The trouble with Sideshow is it acts as Tanner’s post political exercise in intellectual masturbation. For a politician hailed for his mental dexterity as well as his political and policy expertise, Tanner too heavily relies upon pithy insights that are easily digestible. When the book attempts to offer deep insight, the book reads like a second rate literature review of communication theories and their impact upon political discourse. Far from being ‘…the greatest leader the Australian Labor Party ever had’ Tanner has made himself into the politics tutor Melbourne University never asked for.
The structure of the book is overly simplistic in its execution. For example Tanner brings up a vaguely general point about the ‘celebrity culture’ of modern politics. Then he uses far too many academic texts to back up his initial points, like a diligent, incompetent and overconfident mature aged student. Finally he uses well known examples to extrapolate the theory. This would be good, but all the examples are incredibly innocuous, lest they be damaging to his former colleagues. As a result the reader is left with elemental constructions disguised as prophetic analysis.
It is no wonder that the book has received near universal acclaim from the media because Sideshow is Tanner’s hypocritical diatribe. He claims that the media offers no substantial political or policy insight without offering any himself. Former Rudd economic adviser Andrew Charlton states in The Monthly that Sideshow is
…thoughtful, wide ranging and intellectually adventurous. It was like nothing I’d ever read from an Australian politician. It was one of those books you want to read with a pen and a highlighter, to catch and preserve the ideas that fly off every page.It is in fact the opposite of this; intellectually impotent. Whilst highlighting many basic problems with politics and the media, Sideshow offers no alternatives or remedies to the many faults that Tanner sees. If Tanner was caught in a ‘sideshow’ during his time in politics, why didn’t he attempt to circumvent the many problems of the Rudd Government’s media management strategy? As Bernard Keane notes in Crikey:
Tanner, while not suggesting it’s the fault of anyone in particular, singles out the media and politicians, and to a lesser extent voters themselves, for blame. Absent, though, are the political parties – and especially Labor – which have provided an institutional framework for the dumbing down of politics. It’s impossible to look at the debacle of the NSW Government, and the travails of Federal Labor over the last 13 months, without seeing the dead hand of the party machine helping steer its parliamentary wing to destruction.Only sparingly in the last chapter does Tanner undertake some analysis, but even those attempts are feeble: choosing instead to blame a weak constituency, rather than point the finger at systemic institutional rot. It is easier to blame the disengaged, instead of providing the voting public with alternatives to become increasingly involved in the political process. Sideshow was Tanner’s chance to be brave, bold and live up to his reputation as a reformer who was not afraid to tackle big issues for the sake of the public interest. Instead he comes at the reader with a weak message that is diluted and ineffectual. His critics might say the same about his political career too.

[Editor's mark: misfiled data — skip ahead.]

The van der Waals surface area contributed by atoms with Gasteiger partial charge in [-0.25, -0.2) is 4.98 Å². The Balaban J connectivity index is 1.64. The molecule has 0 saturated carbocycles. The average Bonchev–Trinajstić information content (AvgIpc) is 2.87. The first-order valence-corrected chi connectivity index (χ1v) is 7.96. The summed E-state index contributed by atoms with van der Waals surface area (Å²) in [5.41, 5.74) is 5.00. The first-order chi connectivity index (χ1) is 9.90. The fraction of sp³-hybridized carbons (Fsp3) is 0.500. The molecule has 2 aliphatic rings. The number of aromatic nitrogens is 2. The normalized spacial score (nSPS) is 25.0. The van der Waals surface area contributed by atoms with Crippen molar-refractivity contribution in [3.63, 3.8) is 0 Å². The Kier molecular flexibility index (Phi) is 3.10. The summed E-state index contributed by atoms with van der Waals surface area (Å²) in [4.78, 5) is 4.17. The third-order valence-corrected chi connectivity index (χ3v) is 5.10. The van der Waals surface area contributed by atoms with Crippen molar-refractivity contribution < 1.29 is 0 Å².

Tanner missed far too many points that should have been included. Where was the mention of the ‘presidentialisation’ of politics? How about the trend of political parties marginalising their grass roots base in order to appease the media narrative? What about the fickle tendency of parties to get rid of leaders, rather than policies because the media prefers it that way? There was none. Instead of stopping the ‘sideshow’ Tanner has merely added to it. As a consequence the public, the media, and politics at large are none the wiser. They should feel aggrieved because all Sideshow does is illustrate the unfulfilled potential of one of Australia’s most under utilised political minds.